According to the world it’s diet season! Everywhere you look, ads are pushing weight loss nutrition programs, quick fixes, and pills. Wouldn’t life be easier if we didn’t have to diet?
Exercising most days of the week and eating well should be a year round habit. How hard we work and how we view eating can have a massive impact on our relationship with ourselves and with food. Just thinking about “diet” can throw us into a scarcity mindset. This means that when given the opportunity to have something that’s off-limits, there’s no off switch. When we push it in the gym to lose weight, it often leads to over-training and the association of working out with punishment.
Let’s wipe the slate clean, and create a new and healthy normal. It’s possible with these tips!
By now, everyone is familiar with intermittent fasting. Time-restricted eating is a form of fasting, but it’s calibrated to your circadian rhythm. The idea is to eat more when you’re most active and begin fasting as you wind down for the evening. The body is primed to digest food and burn calories during the day – especially if you’re training. At night, the body shifts to rest, recovery, and sleep. Eating large amounts of food at night means that these calories are more easily stored as fat. The good thing about time-restricted eating is that is flexible. Adjust the eating window to suit your needs. I usually eat between 8am-5pm. This may sound like a short window for an athlete, but consider that it takes a few hours for a meal to be fully digested. This means that I’m not really fasting until about 8pm! Experiment with a 12-hour window at first, and adjust from there.
High intensity interval training twice per week can help with building muscle and losing fat. It has been shown to boost metabolism up to 48 hours after a session. Make sure you’re actually doing HIIT, and not interval training. HIIT is an “all out” effort for 4-8 sprints, with full recovery in between sprints. A sprint can be any exercise movement you’re able to go to max effort with. Some ideas are heavy sled pushes to the spin bike to the rower to the stairs! Get creative and have fun with it!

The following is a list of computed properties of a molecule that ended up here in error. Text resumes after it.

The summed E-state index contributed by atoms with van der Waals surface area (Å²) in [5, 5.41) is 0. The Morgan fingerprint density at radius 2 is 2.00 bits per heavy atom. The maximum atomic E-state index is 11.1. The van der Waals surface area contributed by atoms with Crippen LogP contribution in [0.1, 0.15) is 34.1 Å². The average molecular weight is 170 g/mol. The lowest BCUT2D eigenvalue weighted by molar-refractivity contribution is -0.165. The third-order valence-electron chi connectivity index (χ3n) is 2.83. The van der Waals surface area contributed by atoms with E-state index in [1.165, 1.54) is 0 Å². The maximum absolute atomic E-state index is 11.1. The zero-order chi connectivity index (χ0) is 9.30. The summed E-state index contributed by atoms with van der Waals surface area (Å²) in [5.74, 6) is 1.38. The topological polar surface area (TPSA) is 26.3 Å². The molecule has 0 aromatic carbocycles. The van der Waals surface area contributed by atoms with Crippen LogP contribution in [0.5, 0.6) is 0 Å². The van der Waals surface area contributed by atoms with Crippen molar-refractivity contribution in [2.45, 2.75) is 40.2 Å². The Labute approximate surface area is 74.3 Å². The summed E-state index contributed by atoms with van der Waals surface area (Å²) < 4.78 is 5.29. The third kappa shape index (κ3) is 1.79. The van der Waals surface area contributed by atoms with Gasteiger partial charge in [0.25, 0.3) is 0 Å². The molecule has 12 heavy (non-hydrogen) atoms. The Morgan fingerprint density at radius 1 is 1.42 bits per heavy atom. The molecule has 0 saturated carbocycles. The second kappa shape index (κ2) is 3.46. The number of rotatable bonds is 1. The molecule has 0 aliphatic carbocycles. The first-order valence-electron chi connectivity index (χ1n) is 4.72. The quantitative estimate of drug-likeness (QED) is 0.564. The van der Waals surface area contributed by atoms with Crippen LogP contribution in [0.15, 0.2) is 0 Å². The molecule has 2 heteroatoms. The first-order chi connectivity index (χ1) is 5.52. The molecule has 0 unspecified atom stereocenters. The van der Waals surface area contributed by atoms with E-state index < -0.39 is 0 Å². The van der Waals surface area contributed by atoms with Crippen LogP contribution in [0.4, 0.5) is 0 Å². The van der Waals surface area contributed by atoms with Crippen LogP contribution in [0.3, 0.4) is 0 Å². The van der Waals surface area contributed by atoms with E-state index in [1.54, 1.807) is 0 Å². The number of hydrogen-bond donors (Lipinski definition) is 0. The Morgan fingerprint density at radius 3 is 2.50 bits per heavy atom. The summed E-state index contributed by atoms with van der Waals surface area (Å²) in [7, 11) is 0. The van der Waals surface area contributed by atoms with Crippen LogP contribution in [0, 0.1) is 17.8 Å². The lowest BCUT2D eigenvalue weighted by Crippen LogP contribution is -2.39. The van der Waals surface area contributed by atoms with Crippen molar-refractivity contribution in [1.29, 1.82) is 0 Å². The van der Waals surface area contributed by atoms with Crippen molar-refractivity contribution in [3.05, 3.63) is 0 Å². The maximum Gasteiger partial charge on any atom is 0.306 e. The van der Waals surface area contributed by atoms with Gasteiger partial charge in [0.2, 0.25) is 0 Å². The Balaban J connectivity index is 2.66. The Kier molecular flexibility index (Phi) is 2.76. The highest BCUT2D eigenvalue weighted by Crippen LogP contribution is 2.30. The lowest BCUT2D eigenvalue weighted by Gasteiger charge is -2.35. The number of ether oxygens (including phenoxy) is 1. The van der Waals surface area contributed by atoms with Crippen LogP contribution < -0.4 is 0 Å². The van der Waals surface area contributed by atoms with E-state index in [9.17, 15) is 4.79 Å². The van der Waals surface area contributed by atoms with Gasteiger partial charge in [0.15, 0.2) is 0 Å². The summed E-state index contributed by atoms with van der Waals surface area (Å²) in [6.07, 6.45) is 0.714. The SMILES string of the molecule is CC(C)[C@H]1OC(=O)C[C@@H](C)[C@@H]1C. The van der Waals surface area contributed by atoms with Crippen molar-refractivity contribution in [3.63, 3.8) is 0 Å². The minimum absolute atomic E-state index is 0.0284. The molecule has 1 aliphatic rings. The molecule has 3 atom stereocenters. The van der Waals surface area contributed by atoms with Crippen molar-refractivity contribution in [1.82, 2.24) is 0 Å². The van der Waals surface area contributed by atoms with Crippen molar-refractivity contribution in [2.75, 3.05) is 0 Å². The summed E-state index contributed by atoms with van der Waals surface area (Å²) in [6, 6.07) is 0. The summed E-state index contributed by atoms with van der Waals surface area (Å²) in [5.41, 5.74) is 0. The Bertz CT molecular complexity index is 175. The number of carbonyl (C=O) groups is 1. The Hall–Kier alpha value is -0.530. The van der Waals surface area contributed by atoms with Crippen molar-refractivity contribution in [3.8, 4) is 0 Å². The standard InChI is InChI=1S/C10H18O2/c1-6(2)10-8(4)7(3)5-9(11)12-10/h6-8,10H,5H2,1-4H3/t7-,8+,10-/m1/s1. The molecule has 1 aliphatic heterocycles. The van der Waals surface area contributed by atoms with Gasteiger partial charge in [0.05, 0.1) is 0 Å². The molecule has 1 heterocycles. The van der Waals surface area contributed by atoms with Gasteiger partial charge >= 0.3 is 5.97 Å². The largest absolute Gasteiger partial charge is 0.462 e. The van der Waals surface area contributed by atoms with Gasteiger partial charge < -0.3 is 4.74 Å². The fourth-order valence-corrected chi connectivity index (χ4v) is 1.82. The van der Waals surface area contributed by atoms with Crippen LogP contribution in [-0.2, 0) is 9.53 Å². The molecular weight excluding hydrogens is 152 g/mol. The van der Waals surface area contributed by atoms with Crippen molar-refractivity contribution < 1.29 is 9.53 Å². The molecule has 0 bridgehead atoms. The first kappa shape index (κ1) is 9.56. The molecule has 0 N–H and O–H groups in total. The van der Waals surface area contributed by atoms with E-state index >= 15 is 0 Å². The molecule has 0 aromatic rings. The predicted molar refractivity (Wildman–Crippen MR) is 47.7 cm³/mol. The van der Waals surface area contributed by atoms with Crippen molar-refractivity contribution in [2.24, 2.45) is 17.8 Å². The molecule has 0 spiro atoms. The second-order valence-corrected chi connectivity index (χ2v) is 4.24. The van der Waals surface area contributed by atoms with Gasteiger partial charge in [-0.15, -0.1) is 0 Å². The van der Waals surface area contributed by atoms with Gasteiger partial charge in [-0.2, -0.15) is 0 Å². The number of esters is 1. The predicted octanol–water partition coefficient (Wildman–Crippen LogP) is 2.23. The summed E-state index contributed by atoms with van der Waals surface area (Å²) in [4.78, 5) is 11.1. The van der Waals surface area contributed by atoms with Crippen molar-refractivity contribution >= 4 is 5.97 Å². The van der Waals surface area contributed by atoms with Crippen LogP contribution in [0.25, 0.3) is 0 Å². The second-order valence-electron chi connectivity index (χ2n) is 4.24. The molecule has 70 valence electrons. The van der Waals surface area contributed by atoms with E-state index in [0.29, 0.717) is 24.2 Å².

Is the gym punishment? Are you eating “diet” foods? If you’re looking at training and meal planning as drudgery, you will not be successful at staying lean. Begin to actively reframe your thoughts. You want to train, you want to fuel your body, and you make healthy choices most of the time – because you want to. You may not believe this at first, but keep actively reframing your thoughts. You’ll find that you begin to look forward to training, and you begin to make healthier food choices! Try this for two weeks, and you’ll be amazed at how much easier it is to stay on track!
Opt for exercises with greater bang for the buck. Big compound movements not only burn more calories, but they save time in the gym. Compound movements are exercises that engage multiple-joints and muscles groups. A squat, lunge, deadlift, pull-up, and pushup are all great examples of compound movements. Start most of your workouts with 2-3 compound movements. Push yourself for the first 20 minutes, and then finish with isolation or sculpting exercises. BetaTOR can help you get a few more quality minutes out of your heavy training. Compound movements also translate well to increasing power, speed, and helping tie muscle groups together aesthetically.
Raised cortisol levels can cause inflammation and fat gain around the waist. Do your best to manage stress levels year round. Some methods I like are getting outside for a walk or bike, meditation, massage, and writing out issues or concerns. Sleep can also help reduce cortisol levels. Cut down on afternoon caffeine, and shut off electronics at least an hour before bed. This will go a long way to improving your sleep. Try to get 7-8 hours, especially if you’re training hard!
With a little planning and work, you will feel healthier and be lean year round – and with less effort. Get started today! Thank you for reading! Until next time, train hard, y’all!